by Justin Spittler, Casey Research:
Volatility has come storming back…
For the past couple months, the stock market has been eerily quiet. Now, this wasn’t completely unexpected. After all, many traders on Wall Street take off all of August.
But this summer was abnormally calm.
The S&P 500 went 40 days without a 1% move. That was its longest stretch without a big move in decades.
When the market is this quiet, many investors let their guards down. They buy stocks they know are risky. They stop checking their portfolios. They forget to set “stop losses,” which will automatically sell a stock if it starts to tank.
We urged readers to not make these careless mistakes. As we explained on August 25, “periods of extreme calmness have preceded some of history’s biggest selloffs.”
We got a taste of that last week…
• On Friday, U.S. stocks plunged…
The S&P 500 plummeted 2.5%. The Dow fell 2.1%. And the Nasdaq fell 2.5%.
Bonds also tanked on Friday. The yield on the 10-year Treasury jumped from 1.6% to 1.7%. Bond yields rise when bond prices fall.
Yesterday, stocks plummeted again. The S&P 500 ended the day down 1.5%. The Dow and Nasdaq fell 1.4% and 1.1%, respectively.
Today, we’ll tell you what sparked the recent selloff. As you’ll see, the stock market has serious problems that are here to stay. We’ll also show you how to protect yourself for when stocks plunge again.
• Investors are worried what the Federal Reserve’s next move will be…
As you probably know, the Fed launched an unprecedented stimulus program after the financial crisis.
It’s held its key interest rate near zero since 2008. It’s also pumped $3.5 trillion into the financial system.
These radical measures were supposed to stimulate the economy.
They didn’t work. The U.S. economy has grown just 2.1% per year since 2009. That’s less than half the country’s historical growth rate.
While the Fed failed to fix the “real” economy, it did blow a huge bubble in stocks.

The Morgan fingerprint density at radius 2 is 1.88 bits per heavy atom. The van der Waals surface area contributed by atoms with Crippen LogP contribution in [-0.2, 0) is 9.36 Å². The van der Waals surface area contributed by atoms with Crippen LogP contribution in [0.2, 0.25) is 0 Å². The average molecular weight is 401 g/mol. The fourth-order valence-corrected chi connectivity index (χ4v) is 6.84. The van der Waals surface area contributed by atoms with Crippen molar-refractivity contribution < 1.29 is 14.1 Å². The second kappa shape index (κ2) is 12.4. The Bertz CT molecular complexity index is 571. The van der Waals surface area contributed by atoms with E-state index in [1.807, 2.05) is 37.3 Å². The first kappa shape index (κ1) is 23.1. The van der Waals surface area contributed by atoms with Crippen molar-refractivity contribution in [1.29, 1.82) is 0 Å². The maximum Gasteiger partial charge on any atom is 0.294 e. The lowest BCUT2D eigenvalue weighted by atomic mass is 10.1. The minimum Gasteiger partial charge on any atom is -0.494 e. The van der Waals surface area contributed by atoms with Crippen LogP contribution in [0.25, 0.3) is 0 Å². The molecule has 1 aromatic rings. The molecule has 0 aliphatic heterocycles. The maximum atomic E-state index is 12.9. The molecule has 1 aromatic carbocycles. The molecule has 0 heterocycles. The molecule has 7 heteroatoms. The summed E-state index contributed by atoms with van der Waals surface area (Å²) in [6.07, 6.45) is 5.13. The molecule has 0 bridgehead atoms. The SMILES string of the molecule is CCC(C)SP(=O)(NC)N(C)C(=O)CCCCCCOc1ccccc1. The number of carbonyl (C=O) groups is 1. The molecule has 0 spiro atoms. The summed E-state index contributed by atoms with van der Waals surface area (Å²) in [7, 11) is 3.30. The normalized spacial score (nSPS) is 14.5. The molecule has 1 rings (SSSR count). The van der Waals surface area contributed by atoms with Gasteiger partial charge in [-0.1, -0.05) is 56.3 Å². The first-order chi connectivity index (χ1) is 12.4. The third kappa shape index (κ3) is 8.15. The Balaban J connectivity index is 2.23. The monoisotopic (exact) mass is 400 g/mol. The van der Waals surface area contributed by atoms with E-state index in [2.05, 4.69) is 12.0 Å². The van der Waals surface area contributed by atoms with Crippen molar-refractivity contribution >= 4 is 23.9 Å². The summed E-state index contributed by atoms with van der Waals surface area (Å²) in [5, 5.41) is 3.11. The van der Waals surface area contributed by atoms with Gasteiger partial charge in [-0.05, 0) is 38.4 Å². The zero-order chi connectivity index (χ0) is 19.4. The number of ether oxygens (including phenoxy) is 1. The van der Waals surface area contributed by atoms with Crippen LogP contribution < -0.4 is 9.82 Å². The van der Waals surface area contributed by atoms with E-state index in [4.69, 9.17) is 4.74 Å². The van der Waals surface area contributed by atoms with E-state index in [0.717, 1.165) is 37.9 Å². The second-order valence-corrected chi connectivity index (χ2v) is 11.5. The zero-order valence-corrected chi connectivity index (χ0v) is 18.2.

The S&P 500 has gained 214% since March 2009. Last month, it set a new all-time high.
• The stock market is now hooked on easy money…
But there’s a problem. Many investors think the Fed could raise rates soon, and that scares many investors. The Wall Street Journal reported yesterday:
Expectations that interest rates would remain lower for longer have helped fuel a rally in a broad range of financial assets in recent months, from U.S. stocks to emerging-market bonds.
Speculation that the Fed could raise rates as soon as next week contributed to a sharp selloff in stocks and government bonds on Friday.
• After Friday’s selloff, the Fed tried to calm investors…
On Monday, three Fed officials said they were in no hurry to hike rates. One official said the Fed needs to have a “serious discussion” about the economy before it lifts rates.
The Fed’s dovish tone was exactly what investors wanted to hear. Reuters reported yesterday:
U.S. stocks led global shares higher on Monday after Federal Reserve policymakers sounded cautious notes on near-term interest rate increases, while the U.S. currency slipped.
To be clear, the Fed was never planning a big rate hike. If the Fed does hike rates, it will only lift its key rate by 0.25%. This would take the Fed’s key rate from about 0.40% to 0.65%. Keep in mind, the Fed’s key rate has averaged 5.0% since 1954.
In other words, it would still be incredibly cheap to borrow money even if the Fed raises rates.
Still, the mere thought of a rate hike terrifies investors. This tells us something is very wrong with the economy.
Of course, that’s not the only reason to be worried about this market…
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